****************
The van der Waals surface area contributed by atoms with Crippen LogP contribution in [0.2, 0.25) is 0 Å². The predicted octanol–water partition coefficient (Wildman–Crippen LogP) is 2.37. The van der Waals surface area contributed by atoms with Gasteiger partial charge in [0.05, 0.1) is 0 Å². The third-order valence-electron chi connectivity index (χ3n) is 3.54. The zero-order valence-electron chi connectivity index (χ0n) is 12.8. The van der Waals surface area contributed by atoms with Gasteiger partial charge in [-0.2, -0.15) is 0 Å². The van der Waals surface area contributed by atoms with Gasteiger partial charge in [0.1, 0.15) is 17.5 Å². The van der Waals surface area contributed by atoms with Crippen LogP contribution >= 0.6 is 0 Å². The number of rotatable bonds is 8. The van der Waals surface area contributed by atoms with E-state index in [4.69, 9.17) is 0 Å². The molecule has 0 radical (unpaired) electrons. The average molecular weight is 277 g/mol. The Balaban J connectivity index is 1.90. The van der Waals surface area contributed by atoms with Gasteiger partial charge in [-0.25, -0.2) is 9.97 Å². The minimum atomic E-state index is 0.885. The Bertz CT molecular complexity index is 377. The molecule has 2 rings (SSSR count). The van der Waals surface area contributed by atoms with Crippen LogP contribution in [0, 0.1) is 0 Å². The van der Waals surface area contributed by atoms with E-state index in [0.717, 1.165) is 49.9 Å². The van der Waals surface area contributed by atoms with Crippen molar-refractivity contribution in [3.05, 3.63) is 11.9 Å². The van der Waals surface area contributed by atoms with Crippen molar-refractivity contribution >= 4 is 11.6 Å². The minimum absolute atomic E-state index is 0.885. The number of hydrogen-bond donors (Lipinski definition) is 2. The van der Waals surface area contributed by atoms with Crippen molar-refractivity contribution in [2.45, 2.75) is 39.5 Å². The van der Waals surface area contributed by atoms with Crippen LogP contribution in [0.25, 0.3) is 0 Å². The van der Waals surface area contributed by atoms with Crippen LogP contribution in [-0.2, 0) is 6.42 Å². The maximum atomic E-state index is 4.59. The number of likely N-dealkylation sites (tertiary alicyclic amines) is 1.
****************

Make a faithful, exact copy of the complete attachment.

The van der Waals surface area contributed by atoms with Crippen LogP contribution in [0.2, 0.25) is 0 Å². The predicted octanol–water partition coefficient (Wildman–Crippen LogP) is 2.37. The van der Waals surface area contributed by atoms with Gasteiger partial charge in [0.05, 0.1) is 0 Å². The third-order valence-electron chi connectivity index (χ3n) is 3.54. The zero-order valence-electron chi connectivity index (χ0n) is 12.8. The van der Waals surface area contributed by atoms with Gasteiger partial charge in [-0.2, -0.15) is 0 Å². The van der Waals surface area contributed by atoms with Gasteiger partial charge in [0.1, 0.15) is 17.5 Å². The van der Waals surface area contributed by atoms with Crippen LogP contribution >= 0.6 is 0 Å². The number of rotatable bonds is 8. The van der Waals surface area contributed by atoms with E-state index in [4.69, 9.17) is 0 Å². The molecule has 0 radical (unpaired) electrons. The average molecular weight is 277 g/mol. The Balaban J connectivity index is 1.90. The van der Waals surface area contributed by atoms with Gasteiger partial charge in [-0.25, -0.2) is 9.97 Å². The minimum atomic E-state index is 0.885. The Bertz CT molecular complexity index is 377. The molecule has 2 rings (SSSR count). The van der Waals surface area contributed by atoms with Crippen LogP contribution in [0, 0.1) is 0 Å². The van der Waals surface area contributed by atoms with E-state index in [0.717, 1.165) is 49.9 Å². The van der Waals surface area contributed by atoms with Crippen molar-refractivity contribution in [3.05, 3.63) is 11.9 Å². The van der Waals surface area contributed by atoms with Crippen molar-refractivity contribution >= 4 is 11.6 Å². The minimum absolute atomic E-state index is 0.885. The number of hydrogen-bond donors (Lipinski definition) is 2. The van der Waals surface area contributed by atoms with Crippen molar-refractivity contribution in [2.45, 2.75) is 39.5 Å². The van der Waals surface area contributed by atoms with Crippen LogP contribution in [0.25, 0.3) is 0 Å². The van der Waals surface area contributed by atoms with Crippen LogP contribution in [-0.2, 0) is 6.42 Å². The maximum atomic E-state index is 4.59. The number of likely N-dealkylation sites (tertiary alicyclic amines) is 1.